Vintage fender amplifier dating


27-Oct-2019 09:31

The tuxedo was the result of the ever-thrifty Leo Fender wanting to use up the remaining “brownface” Princeton Amp chassis and cabinets.Issued from mid-1963 to mid-1964, the tuxedo amps featured Blackface cosmetics, but were very snazzy looking with white barrel knobs.Certain words and phrases pique the interest of vintage guitar players and collectors worldwide, like “Burst,” “Blackguard,” “Plexi,” and “Blackface.” Named for their black control panels, Blackface Fender amps are one of the company’s most famous and coveted product series.Blackface Fender amps tend to be categorized into two groups by collectors and players: “Pre-CBS” (mid-1963 to mid-1965) models with a “Fender Electric Instrument Company” label and “CBS” (mid-1965 to mid-1968) models with a “Fender Musical Instrument” label.These amps, fondly referred to as the “lunch box,” were sold by the thousands to students and professionals alike.Immediately popular for studio use, they also found favor from musicians playing small gigs.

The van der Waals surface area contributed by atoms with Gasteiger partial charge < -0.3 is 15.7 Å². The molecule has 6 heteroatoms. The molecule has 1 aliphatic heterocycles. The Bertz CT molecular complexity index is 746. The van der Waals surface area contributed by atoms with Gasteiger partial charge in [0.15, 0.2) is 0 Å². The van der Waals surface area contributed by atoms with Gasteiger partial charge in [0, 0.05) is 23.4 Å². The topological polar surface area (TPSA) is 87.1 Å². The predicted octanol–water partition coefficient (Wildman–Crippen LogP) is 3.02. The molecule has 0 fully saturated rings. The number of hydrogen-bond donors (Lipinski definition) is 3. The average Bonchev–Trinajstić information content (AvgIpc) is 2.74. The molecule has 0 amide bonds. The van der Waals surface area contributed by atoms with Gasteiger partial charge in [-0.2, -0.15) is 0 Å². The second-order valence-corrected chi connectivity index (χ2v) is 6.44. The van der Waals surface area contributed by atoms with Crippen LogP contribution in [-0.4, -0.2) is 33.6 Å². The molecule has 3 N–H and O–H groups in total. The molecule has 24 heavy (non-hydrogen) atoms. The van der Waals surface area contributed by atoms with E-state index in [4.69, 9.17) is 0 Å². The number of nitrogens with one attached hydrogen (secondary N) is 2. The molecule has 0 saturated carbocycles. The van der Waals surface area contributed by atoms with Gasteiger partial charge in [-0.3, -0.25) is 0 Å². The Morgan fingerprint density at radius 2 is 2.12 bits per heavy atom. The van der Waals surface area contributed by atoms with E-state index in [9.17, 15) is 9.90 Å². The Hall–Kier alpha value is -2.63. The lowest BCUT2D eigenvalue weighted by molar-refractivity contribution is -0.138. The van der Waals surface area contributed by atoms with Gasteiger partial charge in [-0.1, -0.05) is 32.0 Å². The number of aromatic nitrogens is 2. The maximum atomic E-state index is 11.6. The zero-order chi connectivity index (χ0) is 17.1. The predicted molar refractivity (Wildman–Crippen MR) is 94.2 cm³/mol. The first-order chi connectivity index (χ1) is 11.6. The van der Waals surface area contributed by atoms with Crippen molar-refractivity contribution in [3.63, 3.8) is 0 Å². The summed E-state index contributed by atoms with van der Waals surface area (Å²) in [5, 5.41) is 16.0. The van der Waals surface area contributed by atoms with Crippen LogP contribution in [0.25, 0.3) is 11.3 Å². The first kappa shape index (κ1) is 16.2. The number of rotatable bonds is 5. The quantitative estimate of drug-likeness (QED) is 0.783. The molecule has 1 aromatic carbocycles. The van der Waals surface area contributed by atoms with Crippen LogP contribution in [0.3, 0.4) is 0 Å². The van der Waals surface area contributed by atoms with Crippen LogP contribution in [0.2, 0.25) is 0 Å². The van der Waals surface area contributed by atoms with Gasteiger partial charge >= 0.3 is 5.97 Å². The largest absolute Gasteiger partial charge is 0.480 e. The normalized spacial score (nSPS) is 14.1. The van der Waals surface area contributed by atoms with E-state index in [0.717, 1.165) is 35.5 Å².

Still, with this amp, you get a lot of oomph and versatility in a compact and relatively light package.Tech Specs: Once again, Fender issued three distinct variants of the Princeton amp during the Blackface era: the transitional “tuxedo” model, as well as reverb and non-reverb models in the new “Princeton” style.Each version featured a single 10” speaker and about 12 watts of output.Overshadowed by the Princeton Reverb, which is widely considered one of the most famous studio amps ever built, the non-reverb Princeton is a sleeper hit.

Its existence in the shadow of its reverb-capable brother is a shame, as it offers some of the finest pure Fender tones you can find in a compact package.

Sometimes referred to as the “Baby Twin,” the Pro Reverb provided a lot of musical firepower and fit the bill in larger venues.